Traditionally, I have voted for one of the big parties. I want to have my say over who will be prime minister and, in Israel’s antiquated party coalition system, where there’s no such thing as U.S. style direct election of the country’s leader, that’s the only way to do it. I’m not beholden to any particular party. Over the past three elections, I have voted for all of them – Likud, Labor and Kadima, in that order.

But when the choices are as dreadful they are, I’ve turned my attention to the smaller parties. Not the ridiculous new pairing of the Holocaust Survivor’s Party with a spin off of the Green Leaf movement which has broadcast commercials of senior citizens pushing for legalization of marijuana.

No, the party that’s captured my interest is the Yeruka-Meimad list.

Yeruka-Meimad is an amalgamation of an environmentally conscious list (“yarok” is Hebrew for green) and the tolerant religious party Meimad. Together they stand for many of the issues I have always cared deeply about.

The green side wants to clean up the country’s increasingly polluted environment. It aims to safeguard national parks, promote clean energy and speed up the development of desalinization plants – an issue that will be of paramount concern when Israelis wake up this summer, after another rainless winter, and discover there’s no water left in the Sea of Galilee to drink.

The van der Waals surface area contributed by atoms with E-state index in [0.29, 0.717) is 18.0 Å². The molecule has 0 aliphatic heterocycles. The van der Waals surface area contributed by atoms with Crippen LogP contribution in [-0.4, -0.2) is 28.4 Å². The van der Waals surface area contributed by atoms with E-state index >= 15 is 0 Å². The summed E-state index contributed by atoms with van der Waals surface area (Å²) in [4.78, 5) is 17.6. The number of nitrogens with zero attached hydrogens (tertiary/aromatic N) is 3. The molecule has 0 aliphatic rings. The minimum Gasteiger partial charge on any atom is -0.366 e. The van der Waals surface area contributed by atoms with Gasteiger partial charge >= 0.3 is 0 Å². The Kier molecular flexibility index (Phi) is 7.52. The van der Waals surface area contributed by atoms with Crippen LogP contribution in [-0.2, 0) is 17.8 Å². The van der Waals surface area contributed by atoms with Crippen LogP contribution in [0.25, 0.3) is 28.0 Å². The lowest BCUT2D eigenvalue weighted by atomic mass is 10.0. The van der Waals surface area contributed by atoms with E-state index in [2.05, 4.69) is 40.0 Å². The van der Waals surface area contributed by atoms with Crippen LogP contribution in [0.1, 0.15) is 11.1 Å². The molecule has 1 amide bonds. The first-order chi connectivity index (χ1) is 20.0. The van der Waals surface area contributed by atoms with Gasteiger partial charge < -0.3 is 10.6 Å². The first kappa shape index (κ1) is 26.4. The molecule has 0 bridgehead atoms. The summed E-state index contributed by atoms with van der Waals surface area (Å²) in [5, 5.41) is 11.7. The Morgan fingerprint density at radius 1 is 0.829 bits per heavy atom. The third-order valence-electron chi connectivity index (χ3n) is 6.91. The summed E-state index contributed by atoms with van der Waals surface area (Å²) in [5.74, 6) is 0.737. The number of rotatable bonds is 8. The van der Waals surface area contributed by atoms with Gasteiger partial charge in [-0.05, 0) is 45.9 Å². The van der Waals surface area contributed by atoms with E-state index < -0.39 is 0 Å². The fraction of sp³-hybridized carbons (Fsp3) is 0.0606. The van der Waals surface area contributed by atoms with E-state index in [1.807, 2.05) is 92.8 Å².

The religious positioning aims to address the widening gap between religious and secular Israelis. Party head Michael Melchior has already introduced legislation to create a new pluralistic educational track that is neither entirely Orthodox nor ignorant of Judaism. The endeavor has a budget of NIS 34 million. Social issues are also paramount on the platform. As Melchior says, if we ignore our poor, how can we call ourselves a Jewish state?

For someone who grew up in the uber-tolerant and environmentally aware San Francisco Bay Area, the party’s platform is inspiring. Some highlights:

• Reduction of air pollution by 50% during the next four years.
• An agenda to promote Jewish identity through education instead of coercive legislation, including new laws on who can marry whom in Israel.
• A compulsory national service law that “integrates the ultra-orthodox into the life of the state without prejudicing this group’s unique needs.”
• Immediate development of a public conservation policy to reduce energy consumption by 25% with an accelerated move towards establishing renewable energy sources.
• An increase in funding for public transportation from the Transport Ministry’s infrastructure budget to 50% from a woefully inadequate 15% today.